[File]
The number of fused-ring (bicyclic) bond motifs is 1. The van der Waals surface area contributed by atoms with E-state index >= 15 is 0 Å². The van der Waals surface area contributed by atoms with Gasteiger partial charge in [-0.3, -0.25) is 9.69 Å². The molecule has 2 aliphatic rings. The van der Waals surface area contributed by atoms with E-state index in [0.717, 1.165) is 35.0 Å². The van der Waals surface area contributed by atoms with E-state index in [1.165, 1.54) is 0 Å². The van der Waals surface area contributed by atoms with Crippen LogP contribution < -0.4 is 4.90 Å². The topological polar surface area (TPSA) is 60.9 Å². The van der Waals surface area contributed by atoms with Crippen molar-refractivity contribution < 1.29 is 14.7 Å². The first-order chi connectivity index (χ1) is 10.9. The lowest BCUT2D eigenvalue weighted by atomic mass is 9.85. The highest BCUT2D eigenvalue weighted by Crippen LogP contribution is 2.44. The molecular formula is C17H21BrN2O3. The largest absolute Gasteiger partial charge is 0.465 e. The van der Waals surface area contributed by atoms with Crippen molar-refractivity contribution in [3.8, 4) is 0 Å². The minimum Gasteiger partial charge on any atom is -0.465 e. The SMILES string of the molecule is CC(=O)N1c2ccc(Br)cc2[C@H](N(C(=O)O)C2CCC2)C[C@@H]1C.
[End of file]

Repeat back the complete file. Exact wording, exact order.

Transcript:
The number of fused-ring (bicyclic) bond motifs is 1. The van der Waals surface area contributed by atoms with E-state index >= 15 is 0 Å². The van der Waals surface area contributed by atoms with Gasteiger partial charge in [-0.3, -0.25) is 9.69 Å². The molecule has 2 aliphatic rings. The van der Waals surface area contributed by atoms with E-state index in [0.717, 1.165) is 35.0 Å². The van der Waals surface area contributed by atoms with E-state index in [1.165, 1.54) is 0 Å². The van der Waals surface area contributed by atoms with Crippen LogP contribution < -0.4 is 4.90 Å². The topological polar surface area (TPSA) is 60.9 Å². The van der Waals surface area contributed by atoms with Crippen molar-refractivity contribution < 1.29 is 14.7 Å². The first-order chi connectivity index (χ1) is 10.9. The lowest BCUT2D eigenvalue weighted by atomic mass is 9.85. The highest BCUT2D eigenvalue weighted by Crippen LogP contribution is 2.44. The molecular formula is C17H21BrN2O3. The largest absolute Gasteiger partial charge is 0.465 e. The van der Waals surface area contributed by atoms with Crippen molar-refractivity contribution in [3.8, 4) is 0 Å². The minimum Gasteiger partial charge on any atom is -0.465 e. The SMILES string of the molecule is CC(=O)N1c2ccc(Br)cc2[C@H](N(C(=O)O)C2CCC2)C[C@@H]1C.